it depends on what’s going on. across the board, though, i like natural light if possible. being able to have some sort of connection with the outdoors is nice, even if it’s just natural light through a skylight or something. in my house i like rooms that are big “enough”, but prefer no great room. I tend to be attracted to older homes: the character, the unique aspects, and the way the space is broken up. I was attracted to our current house because of the awesome outdoor space….funny that one of those trees just crushed our neighbor’s garage! B was just telling me his plans for “opening up” our first floor of our house. He would definitely prefer an open concept. Right now it is set up so that you can still hear people, but you have a little “sight privacy”. He’d like to eliminate that all together. In my work space I just need space to spread out, but not too many distractions.

  6. clumsykisses Says:

    I’m British so I get that my idea of ‘big’ is wildly different to most Americans. We live in a mid-terrace house with a tiny footprint (22′ by 12′) but it has a cellar, living room, kitchen, two bedrooms, bathroom, and then a huge attic room that I spend most of my time in. It’s unusual, which I like.

    One thing about our house is that barely any wall is straight/blank. They all have a door or a window or a fireplace or a staircase. It makes for interesting furniture arrangements đŸ™‚

  7. Sunny. That’s what makes a room great to me. Airy and warm are good, too.

    *snort* about looking at Burrito.

  8. Like clumsykisses, I’m in the UK (now), but coming from Canada, my sense of space is different as well. But I’ve been living in small apartment/flats for 7 years now. I don’t mind it horribly, but sometimes I crave a space to sneak away to, which pretty much is the bedroom or to take a bath. I long for a room/space that is only for my own creative endeavours. I also want a honest to goodness dining space that is a bit more separate than five feet from my couch. I have a dream “house” in my head, but really, it’s a townhome or even a large apartment with a balcony/patio. I need to feel connected to the outside and I need my interior space to be bright and easy to keep clutter free, otherwise I have anxiety issue. Life for a family of 3 in 700 sq feet takes special considerations…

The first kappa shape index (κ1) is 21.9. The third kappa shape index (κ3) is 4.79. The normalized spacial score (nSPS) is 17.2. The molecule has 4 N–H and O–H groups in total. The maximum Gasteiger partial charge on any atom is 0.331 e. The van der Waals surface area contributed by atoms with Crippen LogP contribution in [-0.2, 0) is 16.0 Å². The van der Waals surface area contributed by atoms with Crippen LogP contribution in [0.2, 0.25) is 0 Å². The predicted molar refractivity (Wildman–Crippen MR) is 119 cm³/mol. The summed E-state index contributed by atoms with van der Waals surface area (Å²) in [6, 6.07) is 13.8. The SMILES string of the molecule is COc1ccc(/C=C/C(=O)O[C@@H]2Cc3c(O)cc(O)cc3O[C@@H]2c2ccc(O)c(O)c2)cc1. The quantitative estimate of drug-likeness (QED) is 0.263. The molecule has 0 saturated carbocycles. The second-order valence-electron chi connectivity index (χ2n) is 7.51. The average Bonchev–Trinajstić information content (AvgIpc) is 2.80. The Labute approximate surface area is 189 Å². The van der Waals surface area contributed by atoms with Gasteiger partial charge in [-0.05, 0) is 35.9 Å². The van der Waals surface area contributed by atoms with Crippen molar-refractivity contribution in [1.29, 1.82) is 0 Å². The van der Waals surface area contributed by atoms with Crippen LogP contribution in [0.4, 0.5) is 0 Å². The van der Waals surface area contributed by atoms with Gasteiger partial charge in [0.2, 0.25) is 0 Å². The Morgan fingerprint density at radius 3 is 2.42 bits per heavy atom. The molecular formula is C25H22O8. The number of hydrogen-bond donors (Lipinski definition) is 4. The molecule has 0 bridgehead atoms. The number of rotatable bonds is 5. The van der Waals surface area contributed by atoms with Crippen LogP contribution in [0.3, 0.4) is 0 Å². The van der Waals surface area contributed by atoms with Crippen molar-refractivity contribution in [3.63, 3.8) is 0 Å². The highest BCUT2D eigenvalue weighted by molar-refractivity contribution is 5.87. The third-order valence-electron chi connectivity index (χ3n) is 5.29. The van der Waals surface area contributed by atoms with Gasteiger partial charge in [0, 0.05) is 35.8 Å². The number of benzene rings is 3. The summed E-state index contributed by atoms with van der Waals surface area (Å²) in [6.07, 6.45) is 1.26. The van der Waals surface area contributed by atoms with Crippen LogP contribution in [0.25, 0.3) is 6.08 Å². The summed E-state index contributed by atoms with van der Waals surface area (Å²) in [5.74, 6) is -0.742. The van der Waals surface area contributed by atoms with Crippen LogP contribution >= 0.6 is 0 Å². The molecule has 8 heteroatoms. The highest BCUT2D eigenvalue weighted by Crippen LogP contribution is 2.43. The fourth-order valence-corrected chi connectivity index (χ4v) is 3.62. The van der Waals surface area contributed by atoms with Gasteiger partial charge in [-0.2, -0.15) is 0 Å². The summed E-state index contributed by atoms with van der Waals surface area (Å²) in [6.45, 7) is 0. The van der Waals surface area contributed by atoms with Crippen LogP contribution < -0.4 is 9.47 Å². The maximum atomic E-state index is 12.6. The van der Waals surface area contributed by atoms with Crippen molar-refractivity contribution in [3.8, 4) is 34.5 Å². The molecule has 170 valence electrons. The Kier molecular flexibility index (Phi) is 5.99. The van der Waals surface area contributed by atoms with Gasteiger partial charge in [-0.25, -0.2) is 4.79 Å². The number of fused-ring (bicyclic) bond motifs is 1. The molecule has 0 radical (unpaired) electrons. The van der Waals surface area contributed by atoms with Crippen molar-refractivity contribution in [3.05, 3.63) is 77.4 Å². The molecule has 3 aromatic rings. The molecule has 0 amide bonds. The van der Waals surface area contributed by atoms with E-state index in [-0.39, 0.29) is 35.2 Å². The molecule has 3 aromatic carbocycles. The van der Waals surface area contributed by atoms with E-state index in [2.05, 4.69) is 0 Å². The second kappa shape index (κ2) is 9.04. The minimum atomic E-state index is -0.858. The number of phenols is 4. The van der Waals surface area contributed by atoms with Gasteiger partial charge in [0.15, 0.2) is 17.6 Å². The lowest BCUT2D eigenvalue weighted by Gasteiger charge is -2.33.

9. Elana Kahn Says:

    I need to have big spaces or I’m totally claustrophobic, but I tend to have a lot of clutter in my spaces, too. So I guess I’m an oxymoron! đŸ™‚ I’d rather things were clean, but I’m really bad at keeping things that way. My excuse is that I never have enough organizing space to put things away, so it all ends up on the floor or on the counters. As long as I can find my things, then I’m ok.

  10. Tara (TIMO) Says:

    Before kids, I was a residential architect and worked on/designed high-end single family residences, both new construction and remodels. I actually prefer the remodels better because I love looking at the old architecture and trying to get the new to match or blend with the existing.

    I prefer older homes with smaller rooms. I love separate spaces for each activity. I’d love a separate library, office and craft room even if they could all essentially be done in one space. Our current house drives me nuts because it is an open floor plan and there are no walls to put any furniture. Everything is floating in the middle but it makes a great running track for the boys. Playing “baseball” and hitting a homerun means a lap around the furniture island. I also hate that our living room is their playroom. I’d love an extra “adult” room that is without toys.

  11. Mel Says:

    Oooh, that is a great question. I tend to like a lack of doors. I work in the kitchen, which is doorless or the livingroom, which is doorless, though sometimes I need to go up to the bedroom because I also am terrible at tuning out sound. Yesterday I went out in the afternoon for frozen yogurt and tried eating it at the place, then realized that I would be even happier eating it alone in my car where there was no muzak playing.

    I like a lot of light, but I don’t have the shades open most of the time. I like rooms that are brightly painted. I have an aversion to pastels, though our room is a pale plum. But that is only because I wanted it to match our ketubah.

    If you think I’m picky about food, I have even stronger feelings about colours.

  12. Sam Says:

    For me its not necessarily about the size of the room, it’s about the amount of sunlight and warmth that gets into it. Lots of sunlight and just right warmth needed…


  13. I’m a nook person myself. I wrote in repurposed closet at our old house in Silver Lake, and I still consider that the best office I ever had. I think my perfect writing space would be really small with a great view.

  14. ah, just realized I hadn’t responded to this one yet! I love a big, light living space where our high end surround sound system will sound good. We had such a place when we lived in the US, our current living/dining area is nice and light, but not big (and the sound is pretty crap – but we switched to a cheap stereo set-up anyway because of nosy toddler fingers). I will gladly give up space in a bedroom to have a larger living space. I need to be able to breathe in a space, so I love high ceilings and lots of natural light.